W3C home > Mailing lists > Public > public-vocabs@w3.org > October 2013

Re: SKOS for schema.org proposal for discussion

From: Thad Guidry <thadguidry@gmail.com>
Date: Tue, 8 Oct 2013 10:58:50 -0500
Message-ID: <CAChbWaPxiEtzUSQ5nLUqMgxgDVURC96fWqFU-NXV_q8BzLfpCA@mail.gmail.com>
To: Karen Coyle <kcoyle@kcoyle.net>
Cc: "public-vocabs@w3.org" <public-vocabs@w3.org>
That is my use case Karen and everyone...

To use existing SKOS controlled lists, or vocabularies, or hierarchical
lists, whatever you call them... but being able to point to an existing
SKOS Concept out there in the World Wide Web, like "Painting" and being
able to re-use the work done by others to classify, codify, put into a
hierarchy, the concept of a "Painting", the art form, as well as seeing the
relationship to the other concept of "painting", that is the Verb that
expresses the "doing" of making the noun "Painting"... i.e.... I am
"painting" a "Painting". :-) and also gaining for free, a vast structure of
organized knowledge built by others that let's me use and see Broader,
Narrower, Related, Alternate Labels, etc, etc, blah blah...

That's what SKOS means to me.  Sharing and re-using already built
hierarchical lists.

I do not necessarily care about the "name or term" that is ultimately
chosen or this discussion getting elaborated any longer.  I can read docs
easy enough on Schema.org.  I think we as a community are a bit too worried
about some developer such as myself, not paying attention to the docs or a
simple description and getting the intended use WRONG.  I think we are also
pushing to hard on the idea of a single term to descibe this... the term
(whichever one is choosen) has a description and definition.  As long as
the term that is chosen, is documented well enough on the Schema.org site
and also says that "hey, this is the Schema.org
Concept/Topic/EnumConcept/BIG_BLAH and it is used the same as a SKOS
Concept and has the same meaning and intended use, AND you can gain
incredible & free hierarchies by pointing and mapping to already existing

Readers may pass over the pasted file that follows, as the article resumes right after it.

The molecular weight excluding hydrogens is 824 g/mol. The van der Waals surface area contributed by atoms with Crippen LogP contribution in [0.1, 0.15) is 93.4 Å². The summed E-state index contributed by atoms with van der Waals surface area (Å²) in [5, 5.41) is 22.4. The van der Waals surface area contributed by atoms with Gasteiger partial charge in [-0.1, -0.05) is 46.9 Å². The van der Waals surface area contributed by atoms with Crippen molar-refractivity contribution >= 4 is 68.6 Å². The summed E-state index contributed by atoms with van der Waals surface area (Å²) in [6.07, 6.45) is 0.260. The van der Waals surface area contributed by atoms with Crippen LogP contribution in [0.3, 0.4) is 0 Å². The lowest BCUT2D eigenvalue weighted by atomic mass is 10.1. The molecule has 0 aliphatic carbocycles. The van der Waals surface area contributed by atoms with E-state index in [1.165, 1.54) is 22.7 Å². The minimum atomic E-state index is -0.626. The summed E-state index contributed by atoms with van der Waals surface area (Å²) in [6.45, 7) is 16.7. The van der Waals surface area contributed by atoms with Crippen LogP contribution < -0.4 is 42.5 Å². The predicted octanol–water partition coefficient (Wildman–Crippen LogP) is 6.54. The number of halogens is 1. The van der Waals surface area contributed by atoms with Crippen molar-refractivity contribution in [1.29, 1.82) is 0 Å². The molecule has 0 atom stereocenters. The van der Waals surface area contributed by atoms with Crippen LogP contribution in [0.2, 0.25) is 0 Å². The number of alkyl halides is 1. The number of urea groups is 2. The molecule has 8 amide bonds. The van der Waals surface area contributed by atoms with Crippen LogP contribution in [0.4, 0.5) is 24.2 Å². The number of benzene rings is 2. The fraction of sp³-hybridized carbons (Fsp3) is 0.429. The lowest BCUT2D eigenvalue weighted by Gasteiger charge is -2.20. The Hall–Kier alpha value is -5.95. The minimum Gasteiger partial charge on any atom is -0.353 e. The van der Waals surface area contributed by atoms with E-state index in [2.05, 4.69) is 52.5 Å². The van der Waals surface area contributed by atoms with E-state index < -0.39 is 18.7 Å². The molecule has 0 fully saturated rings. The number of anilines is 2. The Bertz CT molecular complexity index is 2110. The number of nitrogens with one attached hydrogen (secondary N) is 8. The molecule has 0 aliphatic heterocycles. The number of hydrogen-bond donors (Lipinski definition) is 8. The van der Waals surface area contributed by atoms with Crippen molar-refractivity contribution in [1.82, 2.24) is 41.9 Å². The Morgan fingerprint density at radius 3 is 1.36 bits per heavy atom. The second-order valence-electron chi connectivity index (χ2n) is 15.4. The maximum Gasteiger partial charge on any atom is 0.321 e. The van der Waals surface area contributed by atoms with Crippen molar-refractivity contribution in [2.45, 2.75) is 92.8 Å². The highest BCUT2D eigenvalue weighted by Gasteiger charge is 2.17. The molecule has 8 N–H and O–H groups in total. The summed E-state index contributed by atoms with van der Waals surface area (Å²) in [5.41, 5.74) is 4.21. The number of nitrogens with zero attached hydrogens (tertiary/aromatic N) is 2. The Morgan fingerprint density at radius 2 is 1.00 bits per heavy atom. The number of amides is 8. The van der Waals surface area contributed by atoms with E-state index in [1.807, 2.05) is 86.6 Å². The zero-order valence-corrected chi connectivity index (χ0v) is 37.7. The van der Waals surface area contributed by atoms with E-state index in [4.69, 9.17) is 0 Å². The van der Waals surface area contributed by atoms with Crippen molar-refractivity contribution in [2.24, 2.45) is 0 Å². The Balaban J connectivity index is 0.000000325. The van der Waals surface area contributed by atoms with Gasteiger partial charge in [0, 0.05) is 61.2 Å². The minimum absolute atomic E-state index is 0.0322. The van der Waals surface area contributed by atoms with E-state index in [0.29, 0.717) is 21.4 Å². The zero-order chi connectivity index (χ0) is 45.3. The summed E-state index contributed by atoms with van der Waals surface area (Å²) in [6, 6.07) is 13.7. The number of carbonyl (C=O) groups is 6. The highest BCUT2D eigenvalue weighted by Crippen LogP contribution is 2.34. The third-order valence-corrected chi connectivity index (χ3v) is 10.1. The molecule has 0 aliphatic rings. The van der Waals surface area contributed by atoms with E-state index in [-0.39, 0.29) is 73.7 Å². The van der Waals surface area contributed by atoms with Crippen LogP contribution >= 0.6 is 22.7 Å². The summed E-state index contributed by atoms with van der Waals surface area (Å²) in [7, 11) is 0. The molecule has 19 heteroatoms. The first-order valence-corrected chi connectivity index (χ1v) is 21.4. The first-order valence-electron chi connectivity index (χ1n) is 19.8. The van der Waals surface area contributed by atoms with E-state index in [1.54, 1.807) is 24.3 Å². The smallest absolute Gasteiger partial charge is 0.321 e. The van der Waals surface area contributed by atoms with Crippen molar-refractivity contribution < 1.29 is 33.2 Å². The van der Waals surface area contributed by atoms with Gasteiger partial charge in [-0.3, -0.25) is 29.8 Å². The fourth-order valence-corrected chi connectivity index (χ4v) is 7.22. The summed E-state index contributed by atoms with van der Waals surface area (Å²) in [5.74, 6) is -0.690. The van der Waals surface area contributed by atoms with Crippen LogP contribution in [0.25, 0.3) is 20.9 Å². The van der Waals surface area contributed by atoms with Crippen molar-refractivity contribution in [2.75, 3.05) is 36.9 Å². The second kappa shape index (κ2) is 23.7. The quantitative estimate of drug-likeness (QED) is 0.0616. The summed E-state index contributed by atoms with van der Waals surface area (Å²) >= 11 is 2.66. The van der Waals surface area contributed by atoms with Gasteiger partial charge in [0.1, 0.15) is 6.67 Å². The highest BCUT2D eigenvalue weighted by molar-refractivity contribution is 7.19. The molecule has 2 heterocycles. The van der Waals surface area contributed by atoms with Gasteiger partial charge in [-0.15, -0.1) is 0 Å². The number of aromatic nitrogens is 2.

SKOS Concepts and Lists and noting that this is the "sameAs" ...and btw for
more info on SKOS & it's awesome history, look here dude:"


On Tue, Oct 8, 2013 at 9:41 AM, Karen Coyle <kcoyle@kcoyle.net> wrote:

> On 10/8/13 3:57 AM, Bernard Vatant wrote:
>> Obviously schema.org <http://schema.org> does not need to go down those
>> alleys, if you want to say you speak about a Person you use
>> schema.org/Person <http://schema.org/Person> and you're done. What is
>> lacking in schema.org <http://schema.org> are not SKOS artifacts for
>> librarians, but ways to indicate topics which do no fall neatly in
>> real-world types schema.org <http://schema.org> is typically about, such
>> as cars, books, restaurants ...
>> Mainly the need is to express things that are "intangible topics", more
>> or less.
> I actually read the discussion differently. It's not so much that people
> want to express topics in the KOS sense, but that they want to refer to
> controlled lists within their data, and SKOS covers that. SKOS gives you a
> way to define a finite list with a few useful relationships. I think it's
> the mechanism of SKOS that people are looking for, more than the KOS value.
> Am I the only one interpreting the discussion this way? What ARE the use
> cases for SKOS?
> kc
>> Hence, why not simply define a subclass of schema.org/Intangible
>> <http://schema.org/Intangible> called schema.org/Topic
>> <http://schema.org/Topic> for concepts (so to speak) such as democracy,
>> friendship, anger, hunger, inflation, disagreement ... which have not
>> yet found a better place elsewhere in the schema. Maybe at some point
>> will be introduced schema.org/Feeling <http://schema.org/Feeling> or
>> schema.org/EconomicConcept <http://schema.org/**EconomicConcept<http://schema.org/EconomicConcept>>
>> and some
>> of those "topics" will find a better place.
>>     For example, if I squint enough,
>>     schema.org <http://schema.org> starts looking like a
>>     skos:conceptScheme. One of the things
>>     I liked about schema.org <http://schema.org> initially was its
>>     concreteness.
>> Indeed, that's why I like Topic which seems more "concrete" than Concept
>>     There are
>>     lots of very plain types that people can choose to use without having
>>     to think too hard about them. I personally don't think giving people
>>     machinery to start saying abstract things about concepts is going to
>>     be terribly fruitful.
>> +1
>> --
>> *Bernard Vatant
>> *
>> Vocabularies & Data Engineering
>> Tel : + 33 (0)9 71 48 84 59
>> Skype : bernard.vatant
>> Blog : the wheel and the hub <http://bvatant.blogspot.com>
>> Linked Open Vocabularies : lov.okfn.org <http://lov.okfn.org>
>> ------------------------------**--------------------------
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>> ------------------------------**----------------------------
> --
> Karen Coyle
> kcoyle@kcoyle.net http://kcoyle.net
> m: 1-510-435-8234
> skype: kcoylenet

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Received on Tuesday, 8 October 2013 15:59:18 UTC

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